Is it 2015 yet? Let's put it this way: I'd have sold my house and car by now if I were having to support myself entirely. I'm hoping to get there soon.

What advice would you give someone who wants to pursue a career in knitting?
Think entrepreneurialy. What do you have to offer the industry that is unusual, and how can you parlay those into jobs you can get paid for? From my past experience in graphic design and academia, I have been able to find work designing and editing knitting books; designing logos, pattern templates, and other graphic identity for indie designers and dyers; and teaching classes. Don't just think about what people are already doing, but what's not yet being done that needs doing. And then get out there and let the world know about your mad skills.

Wednesday, September 18, 2013

Andi Javori's Leah Bracelet

Andi Javori who I interviewed here, has recently published a pattern to raise funds for breast cancer. Breast cancer and ovarian cancer appear on the same genes. Ovarian cancer is prevalent in my family. My sister and I were lucky to get into a hospital study. We had genetic counseling and were tested. We both got the good news that we do not carry the genes. This means our risk drops to that that of the general population which is still one in nine women.  

You can read more about the genes and genetic testing here.  

According to the Centers for Disease Control, breast cancer is the most common form of cancer in women, and occurs in men as well. The way to the prevention, treatment, and cure of this devastating disease is through the funding of research.  

Through the sales of Andi's design, the Leah Twist Hope Bracelet knitting kit, her mission is to help provide research funding and to raise breast cancer awareness, to achieve its prevention and cure in our lifetime.

Andi tells me "Javori Designs will be donating a portion of the proceeds from each Leah Twist Hope Bracelet kit sold, towards breast cancer research. Our goal is to continually help raise research funding, therefore The Leah Twist Hope bracelet kit will be available for purchase throughout the year. We are thankful for the amazingly positive response from the needle arts community, and hope you will join us to help make a difference."

The Leah Twist Bracelet is “knitting with beads” at its easiest. With glistening pink glass beads strung onto luxurious pink yarn, the Leah knits up quickly, to give you a lovely, unique design. It can be easily knit to any length for the perfect fit. Materials included in this kit are pattern, Katia Gatsby yarn, glass beads, toggle clasp, and threader. Includes link to video tutorials. 

The Leah Twist Hope Bracelet kit can be found where fine knitting supplies are sold, or can be purchased directly at If your local knitting shop does not carry this kit, kindly ask them to.

Monday, September 16, 2013

Shoulder Slope - Fitting Part 2

Many knitting patterns include a small amount of shoulder slope shaping in their instructions. It's a very difficult measurement to take accurately on the body. The greater the slope, the more important it becomes to get an accurate measurement because a larger slope impacts the fit of your garments more.  

Take a piece of paper towel. My sample is 11" by 12". Look at my photos below for reference. All lines that will be marked should be kept square. Cut out a neckline with a 3" drop. You can curve this like a crew neckline at the bottom.  Mark in a shoulder seam with a pen. Line that up on your body, flush against the base of your neck with the shoulder seam in position along the top of your shoulder. Mark your shoulder line with a pen. Find your vertical outside shoulder line by locating the knobby little bone behind your shoulder, it's about 2" below where a shoulder/sleeve seam would be. I use my index finger hooked over my shoulder from the front to line up where my shoulder edge should be. Draw a line down and trim away the excess. Put the paper towel back in place aligning the neckline edge, and outside shoulder edge. Push the bottom outside corner up until it is visually square, then pinch the outside edge at the top of your arm and pin out the excess. Take it off and draw a line from the neck edge to the shoulder edge. Pin along this line and check for accuracy. You can now measure your shoulder slope and mark in a line from the outside edge to the neck edge. My slope is 3/4", a little less than average. To get an accurate slope I would multiply my row gauge by my personal slope and then work my shoulder castoffs or short rows accordingly. There will be some rounding depending on row gauge as there always is in knitting. As an example, with a row gauge of 7 rows per inch. 7 x .75 = 5.25, I would work my shoulder shaping over 6 rows. If I had a more sloped shoulder of 1.25 inches with a row gauge of 7 rows per inch. 7 x 1.25 = 8.75, I would work my shoulder shaping over 8 rows. Keep in mind that the wider the neckline of your garment the less important shoulder slope becomes.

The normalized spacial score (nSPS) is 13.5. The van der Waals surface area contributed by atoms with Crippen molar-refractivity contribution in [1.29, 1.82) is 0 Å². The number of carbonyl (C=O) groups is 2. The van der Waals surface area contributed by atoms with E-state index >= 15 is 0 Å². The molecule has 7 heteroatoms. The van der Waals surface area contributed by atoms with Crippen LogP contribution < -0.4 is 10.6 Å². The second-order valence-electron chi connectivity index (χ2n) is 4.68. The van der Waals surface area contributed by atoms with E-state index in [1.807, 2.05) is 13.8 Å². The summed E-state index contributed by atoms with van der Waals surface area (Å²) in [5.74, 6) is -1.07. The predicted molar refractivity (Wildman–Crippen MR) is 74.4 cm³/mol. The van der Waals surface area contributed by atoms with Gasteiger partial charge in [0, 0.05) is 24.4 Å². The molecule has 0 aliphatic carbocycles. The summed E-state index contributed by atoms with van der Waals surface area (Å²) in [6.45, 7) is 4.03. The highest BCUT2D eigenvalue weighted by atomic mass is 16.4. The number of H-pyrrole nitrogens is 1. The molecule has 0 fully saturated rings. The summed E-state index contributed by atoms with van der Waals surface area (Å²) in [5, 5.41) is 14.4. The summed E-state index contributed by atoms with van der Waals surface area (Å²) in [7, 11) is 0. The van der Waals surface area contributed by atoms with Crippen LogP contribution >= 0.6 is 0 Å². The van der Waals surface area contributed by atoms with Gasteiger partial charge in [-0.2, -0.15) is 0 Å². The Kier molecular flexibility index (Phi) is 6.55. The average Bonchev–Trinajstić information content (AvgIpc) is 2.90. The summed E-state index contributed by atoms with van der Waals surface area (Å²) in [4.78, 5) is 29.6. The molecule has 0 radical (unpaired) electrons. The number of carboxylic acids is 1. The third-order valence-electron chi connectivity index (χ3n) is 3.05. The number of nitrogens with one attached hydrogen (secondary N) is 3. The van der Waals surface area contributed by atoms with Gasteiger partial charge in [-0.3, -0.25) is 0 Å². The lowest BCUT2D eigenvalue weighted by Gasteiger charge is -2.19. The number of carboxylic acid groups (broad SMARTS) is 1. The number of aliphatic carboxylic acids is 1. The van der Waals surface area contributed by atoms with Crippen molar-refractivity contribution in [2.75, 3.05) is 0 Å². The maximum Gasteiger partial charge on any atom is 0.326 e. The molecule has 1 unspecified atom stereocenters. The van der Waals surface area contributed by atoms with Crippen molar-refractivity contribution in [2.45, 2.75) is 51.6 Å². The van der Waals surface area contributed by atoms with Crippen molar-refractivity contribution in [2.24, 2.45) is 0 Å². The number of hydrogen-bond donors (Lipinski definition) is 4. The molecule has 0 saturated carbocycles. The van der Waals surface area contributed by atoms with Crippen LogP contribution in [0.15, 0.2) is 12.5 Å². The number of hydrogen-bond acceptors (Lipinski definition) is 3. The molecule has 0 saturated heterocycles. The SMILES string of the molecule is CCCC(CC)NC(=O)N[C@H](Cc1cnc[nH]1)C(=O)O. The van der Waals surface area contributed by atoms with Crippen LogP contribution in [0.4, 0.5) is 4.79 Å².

Note the pin at the right side.

I've drawn in the shoulder slope in this photo    

Friday, September 13, 2013

An Interview with...Kate Gilbert

Once a week I post interviews with interesting people about their insights on their experience of working in the Knitting industry.  I’ve noticed that every one of these individuals makes their living in a slightly different manner bringing their own unique presence to the Knitting world.